The Bible is also called “Sacred Scripture,” which means “holy writings,” or just “Scriptures,” or “the word of God,” since it is God’s revelation to us.

What are the main parts of the Bible?

The main parts of the Bible are the Old Testament, the forty-six books written before the birth of Jesus, and the New Testament, the twenty-seven books written after Jesus’ resurrection. (120) These books are listed in the Guidelines for Christian Living (see p. 268).

What is the Bible’s main theme?

The Bible’s main theme is God’s saving love for us human beings, even though we are sinful.

What is divine inspiration?

Divine inspiration is the special guidance the Holy Spirit gave to the Bible’s human authors, so that they wrote everything God wanted and only that, without error. (105–106)

All Scripture is inspired by God and is useful for teaching, reproving, correcting, and training in righteousness, so that the man of God may be fully capable of carrying out every good work. (2 Tm 3:16–17)

What is the Old Testament about?

The Old Testament tells the history of God’s saving actions in the lives of the chosen people, the Israelites, through whom God brought about his plan of salvation. (122)

Salvation is from the Jews. (Jn 4:22)

Briefly, what is the history of the Chosen People?

Their history began with Abraham, whom God called to be father and leader of the Chosen People. Later Moses was sent to free the people from slavery in Egypt and to give them the Ten Commandments, which God had revealed to him. God chose Joshua to lead the people into Canaan, the “Promised Land.” Later David became a great king of Israel and an ancestor of Christ. God sent prophets such as Isaiah and Jeremiah to speak his words to the people and encourage them to grow in fidelity to the covenant. At one point, God permitted the destruction of the center of worship, Jerusalem, and the exile of its people into Babylon. The exiles who later returned to Jerusalem rebuilt the temple and renewed the covenant. (59–64)

What is the New Testament about?

The New Testament is about the birth, life, teachings, death, and resurrection of Jesus Christ, the Son of God, as well as the life and growth of the early Church which he founded. (124)

The appointed time has come and the kingdom of God is at hand; repent and believe in the Good News! (Mk 1:15)

What is the Gospel?

The Gospel or “Good News” consists of the first four books of the New Testament and gives us a detailed description of the life and teachings of Jesus. For Christians, these four books are the most important books of the Bible. (125)

What do we learn from the Gospels?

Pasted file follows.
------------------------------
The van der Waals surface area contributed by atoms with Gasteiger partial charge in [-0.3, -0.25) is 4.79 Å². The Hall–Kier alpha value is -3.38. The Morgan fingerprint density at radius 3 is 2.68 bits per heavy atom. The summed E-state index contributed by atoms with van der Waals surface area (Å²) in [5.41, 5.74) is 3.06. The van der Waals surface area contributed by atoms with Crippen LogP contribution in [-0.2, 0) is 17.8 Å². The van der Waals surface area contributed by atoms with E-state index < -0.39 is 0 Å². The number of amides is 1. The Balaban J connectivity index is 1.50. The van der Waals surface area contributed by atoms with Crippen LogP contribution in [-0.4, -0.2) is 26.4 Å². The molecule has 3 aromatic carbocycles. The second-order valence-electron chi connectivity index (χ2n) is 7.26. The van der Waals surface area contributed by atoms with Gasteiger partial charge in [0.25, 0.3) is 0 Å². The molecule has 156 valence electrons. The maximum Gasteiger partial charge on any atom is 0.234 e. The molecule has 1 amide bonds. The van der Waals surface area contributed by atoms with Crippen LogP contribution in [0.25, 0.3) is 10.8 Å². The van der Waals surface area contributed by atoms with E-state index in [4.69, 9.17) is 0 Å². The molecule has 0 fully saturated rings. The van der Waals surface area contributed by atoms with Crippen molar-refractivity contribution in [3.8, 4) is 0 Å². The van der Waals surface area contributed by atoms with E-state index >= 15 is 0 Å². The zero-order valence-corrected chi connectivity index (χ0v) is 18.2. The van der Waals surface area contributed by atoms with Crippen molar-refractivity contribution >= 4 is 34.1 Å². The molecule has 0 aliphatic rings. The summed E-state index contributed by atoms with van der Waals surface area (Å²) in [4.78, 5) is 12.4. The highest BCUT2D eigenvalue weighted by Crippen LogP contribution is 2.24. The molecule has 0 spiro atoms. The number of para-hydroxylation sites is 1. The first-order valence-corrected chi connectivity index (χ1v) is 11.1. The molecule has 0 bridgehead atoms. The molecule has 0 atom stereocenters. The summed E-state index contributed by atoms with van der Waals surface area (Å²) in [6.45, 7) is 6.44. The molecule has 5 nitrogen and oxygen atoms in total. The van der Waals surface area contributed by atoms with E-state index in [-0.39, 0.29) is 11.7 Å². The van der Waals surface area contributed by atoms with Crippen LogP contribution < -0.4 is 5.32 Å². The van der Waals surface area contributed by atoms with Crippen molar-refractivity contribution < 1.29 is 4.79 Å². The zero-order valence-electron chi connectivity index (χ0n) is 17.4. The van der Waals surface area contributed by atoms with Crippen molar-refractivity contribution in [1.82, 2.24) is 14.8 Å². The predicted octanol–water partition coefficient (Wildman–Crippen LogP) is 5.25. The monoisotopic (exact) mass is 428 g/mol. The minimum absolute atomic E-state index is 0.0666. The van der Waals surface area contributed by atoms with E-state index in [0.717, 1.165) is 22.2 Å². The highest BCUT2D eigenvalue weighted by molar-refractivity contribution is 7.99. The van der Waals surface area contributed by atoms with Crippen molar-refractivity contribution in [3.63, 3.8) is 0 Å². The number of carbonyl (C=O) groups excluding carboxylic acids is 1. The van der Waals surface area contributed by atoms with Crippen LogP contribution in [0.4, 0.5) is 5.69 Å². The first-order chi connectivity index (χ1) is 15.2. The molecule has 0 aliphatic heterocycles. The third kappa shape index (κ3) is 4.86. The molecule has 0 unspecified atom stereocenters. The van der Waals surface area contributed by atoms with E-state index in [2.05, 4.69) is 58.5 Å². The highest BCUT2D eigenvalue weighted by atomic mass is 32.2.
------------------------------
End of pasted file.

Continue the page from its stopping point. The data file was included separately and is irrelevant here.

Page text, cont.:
From the Gospels we learn what Jesus asks us to believe and do in order to be saved and reach heaven. We learn about the great love Jesus and his Father have for us. Because of this love Jesus died for us, to redeem us from our sins. (125)

What we have seen and heard we also proclaim to you so you too may be in fellowship with us. Our fellowship is with the Father and with his Son, Jesus Christ, and we are writing these things so that our joy may be complete. (1 Jn 1:3–4)

How did the four Gospels come to be written?

The Gospels were formed through a three-stage process: (a) the life and ministry of Jesus; (b) the oral preaching of the apostles, who proclaimed what Jesus had done and taught; (c) the writing of the Gospels. The evangelists drew on the oral tradition to give their specific audiences an account of Jesus’ saving deeds. (126)

Can people make mistakes when they try to understand the Bible?

Difficulties in translating and interpreting the language, customs, and history of the times can lead to misunderstanding biblical texts. One of the reasons Jesus gave us the Church is to guide us in reading the Bible. (109–119)

Jesus said to them, “Is this not the reason you go astray, that you understand neither the Scriptures nor the power of God?” (Mk 12:24)

There are some things in his [St. Paul’s] letters which are difficult to understand—ignorant and unstable people distort them, just as they distort the other scriptures, to their own destruction! (2 Pt 3:16)

Can the Church make a mistake in interpreting the Bible?

The Church can never make a mistake in authentically interpreting the Bible because the Holy Spirit preserves the Church from error. (85–87)

What does the Church consider in interpreting the Bible?

The Church considers the tradition of the Church Fathers and Doctors, the original languages, literary forms, the actual text, and historical findings. This helps to reach the true meaning which the sacred author, under divine inspiration, had in writing and to avoid a purely fundamentalist view which can be a false interpretation. (111–114)

What is the difference between the Catholic Bible and those of other Christian denominations?

There are two main differences: first, the number of books of the Bible accepted as inspired by God is different, and second, the interpretation of certain teachings in the Bible differ, as found in study notes.

What is the reason for these differences?

These differences resulted from biblical scholarship and theology within Catholic and Protestant tradition. While we respect the beliefs of the different churches and show reverence for the Bible in every form, as Catholics we trust in the Catholic biblical teaching because of our belief in the Holy Spirit’s guidance.